- Wi-Fi network protection.
- PC clean-up and optimization tools.
- File shredder (not included with Avast One).
- Sandbox (not included with Avast One).
- 30-day money-back guarantee.
- And more…
Avast’s Rescue Disk feature is pretty good. It helps you recover from malware infections that make it impossible to even start up your computer.
Most of Avast’s other extra features aren’t as good as TotalAV’s. Its VPN is slower and keeps connection logs, its data breach monitoring only checks for leaked email addresses, and its system tune-up doesn’t include as many tools. Plus, it doesn’t have a password manager, only a feature to secure the passwords stored on your browser (Chrome, Firefox, or Edge).
Avast vs. TotalAV: Ease of Use
TotalAV can be installed on your device in 5 minutes, and it offers an intuitive dashboard that’s super simple to navigate. You can access all of the main features by clicking on the relevant button in the sidebar, and advanced users can go to the settings menu to find customization options.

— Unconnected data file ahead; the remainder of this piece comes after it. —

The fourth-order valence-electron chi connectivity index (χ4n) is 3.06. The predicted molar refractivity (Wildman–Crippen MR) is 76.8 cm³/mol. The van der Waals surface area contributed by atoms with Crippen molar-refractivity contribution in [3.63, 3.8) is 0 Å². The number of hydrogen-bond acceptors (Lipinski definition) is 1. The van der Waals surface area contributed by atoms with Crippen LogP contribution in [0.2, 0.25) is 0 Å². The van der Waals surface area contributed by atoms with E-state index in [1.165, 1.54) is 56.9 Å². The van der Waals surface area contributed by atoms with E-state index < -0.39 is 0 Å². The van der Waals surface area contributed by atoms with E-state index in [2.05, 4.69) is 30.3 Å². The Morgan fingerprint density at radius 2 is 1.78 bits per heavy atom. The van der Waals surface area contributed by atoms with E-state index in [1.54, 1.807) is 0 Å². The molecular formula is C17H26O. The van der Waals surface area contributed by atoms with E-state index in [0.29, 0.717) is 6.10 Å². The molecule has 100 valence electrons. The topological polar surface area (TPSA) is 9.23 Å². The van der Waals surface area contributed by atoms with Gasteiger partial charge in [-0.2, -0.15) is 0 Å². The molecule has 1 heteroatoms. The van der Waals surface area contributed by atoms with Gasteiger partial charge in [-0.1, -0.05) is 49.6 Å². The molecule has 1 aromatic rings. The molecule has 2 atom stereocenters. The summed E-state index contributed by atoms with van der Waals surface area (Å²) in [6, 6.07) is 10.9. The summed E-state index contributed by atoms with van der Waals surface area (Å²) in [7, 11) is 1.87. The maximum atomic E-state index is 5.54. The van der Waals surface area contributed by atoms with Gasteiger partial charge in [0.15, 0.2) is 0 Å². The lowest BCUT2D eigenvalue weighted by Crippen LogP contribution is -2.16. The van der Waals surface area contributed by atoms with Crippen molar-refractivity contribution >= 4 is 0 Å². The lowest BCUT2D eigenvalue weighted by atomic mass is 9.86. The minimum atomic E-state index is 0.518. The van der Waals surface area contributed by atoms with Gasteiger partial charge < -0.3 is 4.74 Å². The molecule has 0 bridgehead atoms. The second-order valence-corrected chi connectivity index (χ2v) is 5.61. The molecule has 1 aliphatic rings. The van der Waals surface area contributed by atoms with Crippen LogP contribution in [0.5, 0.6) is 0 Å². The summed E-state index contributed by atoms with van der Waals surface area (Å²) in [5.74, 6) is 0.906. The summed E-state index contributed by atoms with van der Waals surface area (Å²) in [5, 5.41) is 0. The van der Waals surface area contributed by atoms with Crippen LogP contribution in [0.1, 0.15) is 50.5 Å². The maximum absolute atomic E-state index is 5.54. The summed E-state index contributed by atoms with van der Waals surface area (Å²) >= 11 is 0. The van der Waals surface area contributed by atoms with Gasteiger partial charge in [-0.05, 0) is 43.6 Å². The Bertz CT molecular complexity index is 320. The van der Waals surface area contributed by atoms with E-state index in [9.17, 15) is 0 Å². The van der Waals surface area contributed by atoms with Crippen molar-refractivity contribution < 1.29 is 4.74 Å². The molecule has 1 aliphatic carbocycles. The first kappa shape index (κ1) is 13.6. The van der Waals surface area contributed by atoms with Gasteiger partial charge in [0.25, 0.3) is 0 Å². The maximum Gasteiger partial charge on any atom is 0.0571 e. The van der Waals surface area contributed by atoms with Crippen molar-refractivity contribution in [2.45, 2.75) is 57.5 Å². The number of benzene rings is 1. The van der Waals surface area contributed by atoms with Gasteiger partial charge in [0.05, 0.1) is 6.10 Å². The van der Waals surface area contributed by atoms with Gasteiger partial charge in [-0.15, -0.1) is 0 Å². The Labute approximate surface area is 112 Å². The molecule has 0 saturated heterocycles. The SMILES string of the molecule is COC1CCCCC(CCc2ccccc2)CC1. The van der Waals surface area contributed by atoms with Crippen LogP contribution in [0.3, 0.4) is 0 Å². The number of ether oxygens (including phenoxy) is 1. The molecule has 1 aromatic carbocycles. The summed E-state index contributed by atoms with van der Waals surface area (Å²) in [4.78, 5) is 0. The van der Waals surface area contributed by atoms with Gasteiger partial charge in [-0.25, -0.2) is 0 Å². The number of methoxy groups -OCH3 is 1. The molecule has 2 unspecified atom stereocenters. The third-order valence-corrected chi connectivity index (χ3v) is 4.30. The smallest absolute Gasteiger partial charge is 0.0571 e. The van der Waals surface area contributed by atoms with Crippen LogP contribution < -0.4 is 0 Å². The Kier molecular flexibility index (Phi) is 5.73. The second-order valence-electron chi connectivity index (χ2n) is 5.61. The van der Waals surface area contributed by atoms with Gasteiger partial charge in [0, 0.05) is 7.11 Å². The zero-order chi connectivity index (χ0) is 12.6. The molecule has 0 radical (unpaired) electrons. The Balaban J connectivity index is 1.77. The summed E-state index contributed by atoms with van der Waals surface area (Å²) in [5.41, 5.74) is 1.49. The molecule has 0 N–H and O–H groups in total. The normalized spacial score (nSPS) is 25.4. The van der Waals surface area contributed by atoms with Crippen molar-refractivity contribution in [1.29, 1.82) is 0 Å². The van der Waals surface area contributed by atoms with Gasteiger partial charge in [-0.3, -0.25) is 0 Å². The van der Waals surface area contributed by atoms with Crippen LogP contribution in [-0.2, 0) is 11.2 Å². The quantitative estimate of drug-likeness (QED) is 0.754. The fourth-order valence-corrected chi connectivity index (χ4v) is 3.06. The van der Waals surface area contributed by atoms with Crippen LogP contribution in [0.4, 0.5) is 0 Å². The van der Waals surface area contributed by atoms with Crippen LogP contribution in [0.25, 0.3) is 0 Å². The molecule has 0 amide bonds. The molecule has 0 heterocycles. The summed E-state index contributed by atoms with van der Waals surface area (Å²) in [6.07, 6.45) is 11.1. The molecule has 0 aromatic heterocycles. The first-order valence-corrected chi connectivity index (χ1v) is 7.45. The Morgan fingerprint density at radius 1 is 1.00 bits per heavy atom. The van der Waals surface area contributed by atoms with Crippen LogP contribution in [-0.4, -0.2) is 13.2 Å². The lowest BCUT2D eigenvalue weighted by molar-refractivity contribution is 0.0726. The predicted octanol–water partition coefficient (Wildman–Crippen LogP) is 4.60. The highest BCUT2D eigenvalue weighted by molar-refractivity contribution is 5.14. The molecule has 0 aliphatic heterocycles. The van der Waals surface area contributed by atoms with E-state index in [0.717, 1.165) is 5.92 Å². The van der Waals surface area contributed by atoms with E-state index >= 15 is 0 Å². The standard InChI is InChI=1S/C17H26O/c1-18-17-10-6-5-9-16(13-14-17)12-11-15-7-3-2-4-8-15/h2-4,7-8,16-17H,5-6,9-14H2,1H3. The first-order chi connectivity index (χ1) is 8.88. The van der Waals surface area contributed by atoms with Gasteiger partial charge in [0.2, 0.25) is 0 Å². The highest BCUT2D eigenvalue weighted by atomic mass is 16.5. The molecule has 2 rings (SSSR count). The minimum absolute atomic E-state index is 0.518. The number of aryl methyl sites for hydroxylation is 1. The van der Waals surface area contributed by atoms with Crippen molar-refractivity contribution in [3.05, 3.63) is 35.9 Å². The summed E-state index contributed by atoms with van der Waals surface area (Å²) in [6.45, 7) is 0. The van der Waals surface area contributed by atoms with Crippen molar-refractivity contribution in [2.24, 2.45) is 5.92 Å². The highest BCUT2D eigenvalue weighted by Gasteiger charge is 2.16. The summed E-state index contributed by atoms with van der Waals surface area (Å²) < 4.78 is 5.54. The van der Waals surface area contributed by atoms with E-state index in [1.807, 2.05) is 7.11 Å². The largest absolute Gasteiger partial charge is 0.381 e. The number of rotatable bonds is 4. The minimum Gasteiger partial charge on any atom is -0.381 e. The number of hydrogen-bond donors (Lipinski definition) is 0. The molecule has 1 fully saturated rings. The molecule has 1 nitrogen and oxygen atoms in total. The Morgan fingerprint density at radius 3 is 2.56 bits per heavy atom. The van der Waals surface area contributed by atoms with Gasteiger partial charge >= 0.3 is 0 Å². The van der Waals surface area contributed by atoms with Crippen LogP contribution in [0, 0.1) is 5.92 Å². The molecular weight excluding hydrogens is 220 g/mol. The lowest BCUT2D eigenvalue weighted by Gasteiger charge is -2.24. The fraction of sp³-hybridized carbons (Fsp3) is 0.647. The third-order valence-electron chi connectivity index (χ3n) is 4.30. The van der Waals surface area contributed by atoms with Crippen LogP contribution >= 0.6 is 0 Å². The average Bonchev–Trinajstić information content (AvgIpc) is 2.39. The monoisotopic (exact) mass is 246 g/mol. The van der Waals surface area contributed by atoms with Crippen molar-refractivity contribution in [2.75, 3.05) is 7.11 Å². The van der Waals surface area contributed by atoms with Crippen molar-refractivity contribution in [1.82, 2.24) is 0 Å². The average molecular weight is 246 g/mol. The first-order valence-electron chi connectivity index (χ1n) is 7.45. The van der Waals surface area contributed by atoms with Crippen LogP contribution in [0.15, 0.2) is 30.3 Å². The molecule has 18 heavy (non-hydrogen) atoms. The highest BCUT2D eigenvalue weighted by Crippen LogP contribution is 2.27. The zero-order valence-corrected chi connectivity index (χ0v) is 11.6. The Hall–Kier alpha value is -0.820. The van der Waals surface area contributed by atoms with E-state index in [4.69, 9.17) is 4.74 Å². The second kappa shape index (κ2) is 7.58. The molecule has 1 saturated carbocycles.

It’s straightforward to schedule scans with TotalAV. All you have to do is set the time and date in the settings menu, and TotalAV will scan your computer at the scheduled time.
TotalAV also offers a pretty good mobile app, with each feature accessible through large and clearly labeled buttons.
Avast can be installed quickly and easily, and it has very user-friendly apps. All of Avast’s features can be accessed with just a few clicks, and I really like that everything has a brief explanation attached to it, so that even users new to antiviruses won’t be lost or confused. The search function in the settings menu is also very helpful to locate exactly what you want to change.